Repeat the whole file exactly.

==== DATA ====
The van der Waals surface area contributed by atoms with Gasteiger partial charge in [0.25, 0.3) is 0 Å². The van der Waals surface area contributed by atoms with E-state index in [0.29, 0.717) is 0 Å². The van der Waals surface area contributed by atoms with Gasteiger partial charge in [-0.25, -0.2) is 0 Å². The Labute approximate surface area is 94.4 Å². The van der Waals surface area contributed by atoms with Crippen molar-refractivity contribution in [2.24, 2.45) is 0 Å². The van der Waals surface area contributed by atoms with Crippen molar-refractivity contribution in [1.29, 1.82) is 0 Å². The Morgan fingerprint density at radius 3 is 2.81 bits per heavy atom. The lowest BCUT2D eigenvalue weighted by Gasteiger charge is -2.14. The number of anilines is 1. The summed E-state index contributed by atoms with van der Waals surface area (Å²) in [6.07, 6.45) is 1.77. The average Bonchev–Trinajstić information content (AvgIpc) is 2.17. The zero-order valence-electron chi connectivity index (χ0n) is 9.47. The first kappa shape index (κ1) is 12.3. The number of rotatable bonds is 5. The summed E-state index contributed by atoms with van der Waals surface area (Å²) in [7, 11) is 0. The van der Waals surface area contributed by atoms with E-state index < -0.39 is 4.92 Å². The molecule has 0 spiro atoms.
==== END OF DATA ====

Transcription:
The van der Waals surface area contributed by atoms with Gasteiger partial charge in [0.25, 0.3) is 0 Å². The van der Waals surface area contributed by atoms with E-state index in [0.29, 0.717) is 0 Å². The van der Waals surface area contributed by atoms with Gasteiger partial charge in [-0.25, -0.2) is 0 Å². The Labute approximate surface area is 94.4 Å². The van der Waals surface area contributed by atoms with Crippen molar-refractivity contribution in [2.24, 2.45) is 0 Å². The van der Waals surface area contributed by atoms with Crippen molar-refractivity contribution in [1.29, 1.82) is 0 Å². The Morgan fingerprint density at radius 3 is 2.81 bits per heavy atom. The lowest BCUT2D eigenvalue weighted by Gasteiger charge is -2.14. The number of anilines is 1. The summed E-state index contributed by atoms with van der Waals surface area (Å²) in [6.07, 6.45) is 1.77. The average Bonchev–Trinajstić information content (AvgIpc) is 2.17. The zero-order valence-electron chi connectivity index (χ0n) is 9.47. The first kappa shape index (κ1) is 12.3. The number of rotatable bonds is 5. The summed E-state index contributed by atoms with van der Waals surface area (Å²) in [7, 11) is 0. The van der Waals surface area contributed by atoms with E-state index < -0.39 is 4.92 Å². The molecule has 0 spiro atoms.